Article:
Block on Trump's Asylum Ban Upheld by Supreme Court
If you asked a layperson, they would probably guess that job opportunities for people of color have never been better, and that corporations are getting more racially diverse. But that's not always the case, especially in the financial sector. Bloomberg reports that major banks have been losing more and more black workers every year, and JPMorgan Chase, the largest bank in the U.S., has seen its share of black employees drop six consecutive years, from 16 percent in 2011 to 13.4 percent in 2017.
Those numbers were reported along with a $24 million settlement between JP Morgan and six current and former employees who claimed the bank's discrimination against black financial advisors was "uniform and national in scope."
The lawsuit, which sought class action certification, alleged that white advisers at JPMorgan were assigned to wealthier places while their black colleagues were sent to less lucrative branches. Black advisors had fewer licensed bankers to support them, were mostly kept out of a program for richer clients, and got paid less, according to the suit. "These racial disparities," the plaintiffs claimed, "result from Chase's systemic, intentional race discrimination and from policies and practices that have an unlawful disparate impact on African Americans."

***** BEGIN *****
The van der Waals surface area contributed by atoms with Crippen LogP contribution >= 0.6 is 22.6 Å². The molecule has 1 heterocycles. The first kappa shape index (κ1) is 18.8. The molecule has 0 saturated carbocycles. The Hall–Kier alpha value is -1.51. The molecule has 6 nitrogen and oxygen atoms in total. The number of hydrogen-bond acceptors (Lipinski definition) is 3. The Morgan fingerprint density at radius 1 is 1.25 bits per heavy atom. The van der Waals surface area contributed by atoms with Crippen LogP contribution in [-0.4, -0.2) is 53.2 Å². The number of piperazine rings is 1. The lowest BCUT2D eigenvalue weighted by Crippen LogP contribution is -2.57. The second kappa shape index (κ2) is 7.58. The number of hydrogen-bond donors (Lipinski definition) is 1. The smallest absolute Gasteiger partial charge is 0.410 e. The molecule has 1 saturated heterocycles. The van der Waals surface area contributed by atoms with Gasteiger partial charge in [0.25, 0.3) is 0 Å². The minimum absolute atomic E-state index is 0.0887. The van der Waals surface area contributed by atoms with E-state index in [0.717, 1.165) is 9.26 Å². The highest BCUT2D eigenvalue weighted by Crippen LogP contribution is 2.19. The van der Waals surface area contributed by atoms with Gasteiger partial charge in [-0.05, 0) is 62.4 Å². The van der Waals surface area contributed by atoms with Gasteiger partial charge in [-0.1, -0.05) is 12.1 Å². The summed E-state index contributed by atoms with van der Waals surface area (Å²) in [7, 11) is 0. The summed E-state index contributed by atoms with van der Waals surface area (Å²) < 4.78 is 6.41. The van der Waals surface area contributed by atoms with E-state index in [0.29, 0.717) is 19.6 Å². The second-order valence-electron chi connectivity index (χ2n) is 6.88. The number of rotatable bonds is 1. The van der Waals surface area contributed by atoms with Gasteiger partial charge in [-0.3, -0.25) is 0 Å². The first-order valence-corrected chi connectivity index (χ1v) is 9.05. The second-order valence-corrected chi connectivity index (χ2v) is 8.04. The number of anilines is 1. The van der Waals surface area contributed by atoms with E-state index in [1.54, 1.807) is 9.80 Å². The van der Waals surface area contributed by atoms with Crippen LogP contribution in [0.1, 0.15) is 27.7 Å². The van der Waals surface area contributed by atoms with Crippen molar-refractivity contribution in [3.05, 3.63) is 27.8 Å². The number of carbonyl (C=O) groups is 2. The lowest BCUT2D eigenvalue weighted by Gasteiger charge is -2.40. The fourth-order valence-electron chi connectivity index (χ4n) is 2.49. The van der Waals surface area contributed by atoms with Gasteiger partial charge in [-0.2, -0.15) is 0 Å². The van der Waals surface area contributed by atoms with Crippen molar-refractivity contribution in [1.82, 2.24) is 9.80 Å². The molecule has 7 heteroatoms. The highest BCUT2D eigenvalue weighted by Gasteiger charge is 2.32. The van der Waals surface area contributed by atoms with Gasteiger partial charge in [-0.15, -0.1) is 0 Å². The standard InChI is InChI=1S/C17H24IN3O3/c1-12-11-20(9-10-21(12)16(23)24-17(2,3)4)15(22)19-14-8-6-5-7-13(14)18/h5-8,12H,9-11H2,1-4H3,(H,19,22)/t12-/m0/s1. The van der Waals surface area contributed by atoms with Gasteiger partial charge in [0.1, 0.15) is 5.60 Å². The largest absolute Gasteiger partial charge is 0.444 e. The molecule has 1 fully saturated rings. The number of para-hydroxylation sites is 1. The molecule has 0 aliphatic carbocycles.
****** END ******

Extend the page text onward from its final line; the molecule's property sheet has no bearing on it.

While JPMorgan denied any "wrongdoing of any kind whatsoever," the bank did agree to pay $19.5 million to the members of the proposed class, and put $4.5 million towards recruitment, bias training, branch assignment review, and a coaching program for black advisers. "This settlement eliminates the need for litigation, allowing us to continue our focus on a diverse and inclusive environment," spokesperson Tom Kelly told Bloomberg. "We will enhance the careers of our black advisers."
JPMorgan CEO Jamie Dimon, echoed those sentiments and claimed the firm is making progress. In an April 2016 letter to shareholders, Dimon asserted he would "dramatically step up our effort" to hire more black employees. Whether those efforts will bear results, and fewer discrimination lawsuits, remains to be seen.